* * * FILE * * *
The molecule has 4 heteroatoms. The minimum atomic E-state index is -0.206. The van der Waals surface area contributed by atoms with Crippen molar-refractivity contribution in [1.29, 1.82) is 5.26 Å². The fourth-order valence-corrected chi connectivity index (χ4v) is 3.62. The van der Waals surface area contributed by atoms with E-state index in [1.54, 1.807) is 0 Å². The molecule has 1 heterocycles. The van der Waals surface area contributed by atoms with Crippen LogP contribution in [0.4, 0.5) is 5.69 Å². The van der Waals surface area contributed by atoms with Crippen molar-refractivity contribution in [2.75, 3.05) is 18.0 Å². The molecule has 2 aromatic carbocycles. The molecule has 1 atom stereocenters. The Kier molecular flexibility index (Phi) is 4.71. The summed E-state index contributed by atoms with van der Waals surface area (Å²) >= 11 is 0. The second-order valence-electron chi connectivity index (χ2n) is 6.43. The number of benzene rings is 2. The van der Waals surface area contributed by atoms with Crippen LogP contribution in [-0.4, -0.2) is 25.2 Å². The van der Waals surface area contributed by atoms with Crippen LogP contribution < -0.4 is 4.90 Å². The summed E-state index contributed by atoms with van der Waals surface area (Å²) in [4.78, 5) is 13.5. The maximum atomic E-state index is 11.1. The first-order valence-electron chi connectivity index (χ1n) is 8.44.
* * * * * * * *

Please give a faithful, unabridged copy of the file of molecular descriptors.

The molecule has 4 heteroatoms. The minimum atomic E-state index is -0.206. The van der Waals surface area contributed by atoms with Crippen molar-refractivity contribution in [1.29, 1.82) is 5.26 Å². The fourth-order valence-corrected chi connectivity index (χ4v) is 3.62. The van der Waals surface area contributed by atoms with E-state index in [1.54, 1.807) is 0 Å². The molecule has 1 heterocycles. The van der Waals surface area contributed by atoms with Crippen LogP contribution in [0.4, 0.5) is 5.69 Å². The van der Waals surface area contributed by atoms with Crippen molar-refractivity contribution in [2.75, 3.05) is 18.0 Å². The molecule has 2 aromatic carbocycles. The molecule has 1 atom stereocenters. The Kier molecular flexibility index (Phi) is 4.71. The summed E-state index contributed by atoms with van der Waals surface area (Å²) >= 11 is 0. The second-order valence-electron chi connectivity index (χ2n) is 6.43. The number of benzene rings is 2. The van der Waals surface area contributed by atoms with Crippen LogP contribution in [-0.4, -0.2) is 25.2 Å². The van der Waals surface area contributed by atoms with Crippen LogP contribution < -0.4 is 4.90 Å². The summed E-state index contributed by atoms with van der Waals surface area (Å²) in [4.78, 5) is 13.5. The maximum atomic E-state index is 11.1. The first-order valence-electron chi connectivity index (χ1n) is 8.44.